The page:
8. The Diary of a Teenage Girl – I love the underrepresented subgenre of coming of age films dedicated to female sexual awakening. The Diary of a Teenage Girl, despite the awful title, is one of the stronger entries into the genre than we’ve seen in quite a few years. Bel Powley is phenomenal as Minnie, and Marielle Heller’s decision to explore the sexual awakening of a teenage girl without coming across as condemning is refreshing in a world that still is more comfortable slut shaming women than acknowledging that they are people too.

7. Krisha – This isn’t being release until March of next year, but I saw it at SXSW in 2015 so it’s making this list. First time director Trey Shults shows a lot of promise on a minimal budget. From the opening long take to the unflinching close-ups of Krisha Fairchild as she unravels during the course of a few days, Krisha was a great discovery that I highly recommend.

6. Spotlight – The entire cast puts in Oscar worthy performances in this investigative journalism drama. Ruffalo, Keaton, and McAdams should all of nominations incoming. While there’s nothing overly showy about the execution of film, it has a very crisp feel and feels perfectly executed in its simplicity.

5. Youth – In contrast, Youth is a showy film, and in the best way. If The Great Beauty was Sorrentino attempting to make his version of La Dolce Vita, Youth is his 8 ½. Caine and Keitel both thrive as aging artists.  Dano is intriguing as the misunderstood actor Jimmy Tree, and Jane Fonda has the best cameo of the year.  While it doesn’t quite hold up to 2013’s The Great Beauty, Youth is another brilliant entry from Sorrentino.

4. Anomalisa – Charlie Kaufman’s foray into stop motion cinema alone was enough to grab my interest. What I found when exploring the film was a film that perfectly blended humor and melancholy with the surrealism that can only come from a Kaufman script. I’ve read that the crew was extremely uncomfortable while shooting the sex scene, but it’s completely worth it as the most memorable moment in the film.

3. Carol – As my most anticipated film of the year, I guess Carol is technically under performing at the number 3 slot. Rooney Mara puts in a career best performance as a somewhat naïve Therese Belivet. Mara captures the growth that her character experiences throughout the course of the film.  Back that up with a superb supporting performance from Cat Blanchett (as always), beautiful cinematography from Edward Lachman, and the best score of the year from Carter Burnwell, and Todd Haynes created an amazing film about a subject that unfortunately seems almost as taboo now as it did when the film takes place.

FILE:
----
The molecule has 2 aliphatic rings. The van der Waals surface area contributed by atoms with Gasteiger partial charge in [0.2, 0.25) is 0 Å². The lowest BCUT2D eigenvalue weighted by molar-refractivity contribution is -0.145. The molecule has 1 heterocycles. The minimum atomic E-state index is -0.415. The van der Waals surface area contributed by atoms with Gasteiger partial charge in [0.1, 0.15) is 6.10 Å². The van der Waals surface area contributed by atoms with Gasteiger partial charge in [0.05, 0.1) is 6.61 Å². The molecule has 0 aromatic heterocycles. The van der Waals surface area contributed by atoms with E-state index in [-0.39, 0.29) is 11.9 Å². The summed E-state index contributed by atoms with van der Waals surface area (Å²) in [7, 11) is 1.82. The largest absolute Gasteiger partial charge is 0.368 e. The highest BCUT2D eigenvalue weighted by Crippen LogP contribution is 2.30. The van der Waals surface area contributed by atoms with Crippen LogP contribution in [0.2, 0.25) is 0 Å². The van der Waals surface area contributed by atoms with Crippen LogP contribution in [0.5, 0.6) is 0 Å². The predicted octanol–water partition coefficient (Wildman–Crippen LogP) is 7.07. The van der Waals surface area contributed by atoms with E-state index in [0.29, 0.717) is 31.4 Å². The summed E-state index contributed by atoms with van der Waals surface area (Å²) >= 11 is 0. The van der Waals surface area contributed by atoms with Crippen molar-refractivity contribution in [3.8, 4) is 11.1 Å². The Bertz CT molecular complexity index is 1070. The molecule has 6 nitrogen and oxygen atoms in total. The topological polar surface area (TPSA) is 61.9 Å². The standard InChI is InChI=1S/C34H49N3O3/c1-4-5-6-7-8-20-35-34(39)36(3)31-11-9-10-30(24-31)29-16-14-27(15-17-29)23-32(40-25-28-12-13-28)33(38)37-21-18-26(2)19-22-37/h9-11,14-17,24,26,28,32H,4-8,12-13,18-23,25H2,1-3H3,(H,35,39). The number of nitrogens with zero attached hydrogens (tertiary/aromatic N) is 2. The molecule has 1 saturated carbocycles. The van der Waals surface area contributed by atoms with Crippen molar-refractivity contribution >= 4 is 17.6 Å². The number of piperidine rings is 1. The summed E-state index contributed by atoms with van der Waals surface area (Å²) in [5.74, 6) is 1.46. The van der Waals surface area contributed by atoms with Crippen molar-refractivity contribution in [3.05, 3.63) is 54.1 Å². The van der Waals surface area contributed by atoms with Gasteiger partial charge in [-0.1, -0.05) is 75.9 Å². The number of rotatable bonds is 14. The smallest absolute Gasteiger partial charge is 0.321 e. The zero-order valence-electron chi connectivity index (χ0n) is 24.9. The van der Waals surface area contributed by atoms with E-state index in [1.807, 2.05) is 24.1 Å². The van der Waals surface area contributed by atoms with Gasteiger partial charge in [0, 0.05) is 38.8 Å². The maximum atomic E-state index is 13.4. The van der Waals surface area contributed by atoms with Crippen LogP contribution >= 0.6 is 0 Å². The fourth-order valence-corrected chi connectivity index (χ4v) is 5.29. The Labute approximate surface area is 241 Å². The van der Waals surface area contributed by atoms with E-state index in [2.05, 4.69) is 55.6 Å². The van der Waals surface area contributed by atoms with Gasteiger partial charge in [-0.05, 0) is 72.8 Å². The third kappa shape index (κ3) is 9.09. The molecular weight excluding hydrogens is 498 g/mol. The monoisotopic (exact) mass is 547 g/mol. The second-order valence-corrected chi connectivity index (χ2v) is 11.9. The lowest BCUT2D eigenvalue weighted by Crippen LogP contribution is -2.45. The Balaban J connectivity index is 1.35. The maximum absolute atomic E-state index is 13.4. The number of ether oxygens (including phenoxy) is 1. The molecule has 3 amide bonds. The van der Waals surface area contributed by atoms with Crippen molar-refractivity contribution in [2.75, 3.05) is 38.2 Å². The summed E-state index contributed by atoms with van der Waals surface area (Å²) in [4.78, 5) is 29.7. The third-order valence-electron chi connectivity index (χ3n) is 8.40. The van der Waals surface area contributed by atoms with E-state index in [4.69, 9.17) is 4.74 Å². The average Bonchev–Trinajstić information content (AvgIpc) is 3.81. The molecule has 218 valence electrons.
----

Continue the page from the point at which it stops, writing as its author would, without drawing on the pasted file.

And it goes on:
2. The Look of Silence – The companion piece to Oppenheimer’s The Act of Killing from 2013 is just as hard to watch, but also just as important. Instead of following the still in power culprits, this film focuses on the family of a victim as a man interviews the men responsible for the death of his brother. The Look of Silence follows a more traditional documentary structure than The Act of Killing did, which makes the message hit more clearly and immediately.

1. Victoria – I’m not sure if I’m alone in thinking that this film was worthy of this recognition, or if it was just that little see. Victoria is the most impressive film of the year, and I don’t think that it’s close. The 2-and-a-half-hour single take film had me on the edge of my seat and unable to breathe for the entirety of its run.  The camera seldom leaves Laia Costa’s face for the entire run making her performance all the more impressive.  While the film takes place in real time, Sebastian Schipper’s use of non-diegetic sound to fill otherwise tedious portions of time (like waiting in an elevator) show an amazing understanding of how the film flows.  While the film may be strongly reliant on its gimmick, the gimmick pays off tenfold.  Do yourself a favor and commit your distraction free time to this film.